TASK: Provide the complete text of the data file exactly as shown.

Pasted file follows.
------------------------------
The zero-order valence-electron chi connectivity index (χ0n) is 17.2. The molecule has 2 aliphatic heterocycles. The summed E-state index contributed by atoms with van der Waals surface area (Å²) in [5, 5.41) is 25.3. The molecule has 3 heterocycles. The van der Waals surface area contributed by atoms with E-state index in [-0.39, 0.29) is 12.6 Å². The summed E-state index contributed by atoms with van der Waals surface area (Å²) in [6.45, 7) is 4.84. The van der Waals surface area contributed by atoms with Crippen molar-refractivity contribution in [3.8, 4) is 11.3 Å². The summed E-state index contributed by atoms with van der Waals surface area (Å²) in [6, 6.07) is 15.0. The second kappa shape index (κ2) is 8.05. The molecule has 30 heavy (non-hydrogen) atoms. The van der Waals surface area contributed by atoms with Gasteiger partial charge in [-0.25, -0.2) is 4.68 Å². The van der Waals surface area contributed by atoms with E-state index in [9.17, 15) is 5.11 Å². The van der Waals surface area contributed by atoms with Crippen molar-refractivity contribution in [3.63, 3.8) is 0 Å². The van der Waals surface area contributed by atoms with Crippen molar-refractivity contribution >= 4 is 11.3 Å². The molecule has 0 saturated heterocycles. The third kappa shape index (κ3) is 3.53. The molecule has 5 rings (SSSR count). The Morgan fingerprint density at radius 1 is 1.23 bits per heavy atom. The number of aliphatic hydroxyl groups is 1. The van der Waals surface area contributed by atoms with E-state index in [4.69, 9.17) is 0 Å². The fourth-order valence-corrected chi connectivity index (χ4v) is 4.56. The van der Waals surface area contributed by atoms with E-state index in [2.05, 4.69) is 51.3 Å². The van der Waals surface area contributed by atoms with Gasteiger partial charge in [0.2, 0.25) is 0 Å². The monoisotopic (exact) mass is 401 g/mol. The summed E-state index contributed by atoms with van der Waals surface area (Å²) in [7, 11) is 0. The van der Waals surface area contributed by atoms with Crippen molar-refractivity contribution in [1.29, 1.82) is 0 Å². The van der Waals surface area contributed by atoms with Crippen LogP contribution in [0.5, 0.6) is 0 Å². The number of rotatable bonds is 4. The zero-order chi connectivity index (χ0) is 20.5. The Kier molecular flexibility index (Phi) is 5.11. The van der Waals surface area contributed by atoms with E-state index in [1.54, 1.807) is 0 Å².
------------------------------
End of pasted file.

The zero-order valence-electron chi connectivity index (χ0n) is 17.2. The molecule has 2 aliphatic heterocycles. The summed E-state index contributed by atoms with van der Waals surface area (Å²) in [5, 5.41) is 25.3. The molecule has 3 heterocycles. The van der Waals surface area contributed by atoms with E-state index in [-0.39, 0.29) is 12.6 Å². The summed E-state index contributed by atoms with van der Waals surface area (Å²) in [6.45, 7) is 4.84. The van der Waals surface area contributed by atoms with Crippen molar-refractivity contribution in [3.8, 4) is 11.3 Å². The summed E-state index contributed by atoms with van der Waals surface area (Å²) in [6, 6.07) is 15.0. The second kappa shape index (κ2) is 8.05. The molecule has 30 heavy (non-hydrogen) atoms. The van der Waals surface area contributed by atoms with Gasteiger partial charge in [-0.25, -0.2) is 4.68 Å². The van der Waals surface area contributed by atoms with E-state index in [9.17, 15) is 5.11 Å². The van der Waals surface area contributed by atoms with Crippen molar-refractivity contribution in [3.63, 3.8) is 0 Å². The van der Waals surface area contributed by atoms with Crippen molar-refractivity contribution >= 4 is 11.3 Å². The molecule has 0 saturated heterocycles. The third kappa shape index (κ3) is 3.53. The molecule has 5 rings (SSSR count). The Morgan fingerprint density at radius 1 is 1.23 bits per heavy atom. The number of aliphatic hydroxyl groups is 1. The van der Waals surface area contributed by atoms with E-state index in [4.69, 9.17) is 0 Å². The fourth-order valence-corrected chi connectivity index (χ4v) is 4.56. The van der Waals surface area contributed by atoms with E-state index in [2.05, 4.69) is 51.3 Å². The van der Waals surface area contributed by atoms with Gasteiger partial charge in [0.2, 0.25) is 0 Å². The monoisotopic (exact) mass is 401 g/mol. The summed E-state index contributed by atoms with van der Waals surface area (Å²) in [7, 11) is 0. The van der Waals surface area contributed by atoms with Crippen molar-refractivity contribution in [1.29, 1.82) is 0 Å². The van der Waals surface area contributed by atoms with Crippen LogP contribution in [0.5, 0.6) is 0 Å². The number of rotatable bonds is 4. The zero-order chi connectivity index (χ0) is 20.5. The Kier molecular flexibility index (Phi) is 5.11. The van der Waals surface area contributed by atoms with E-state index in [1.54, 1.807) is 0 Å².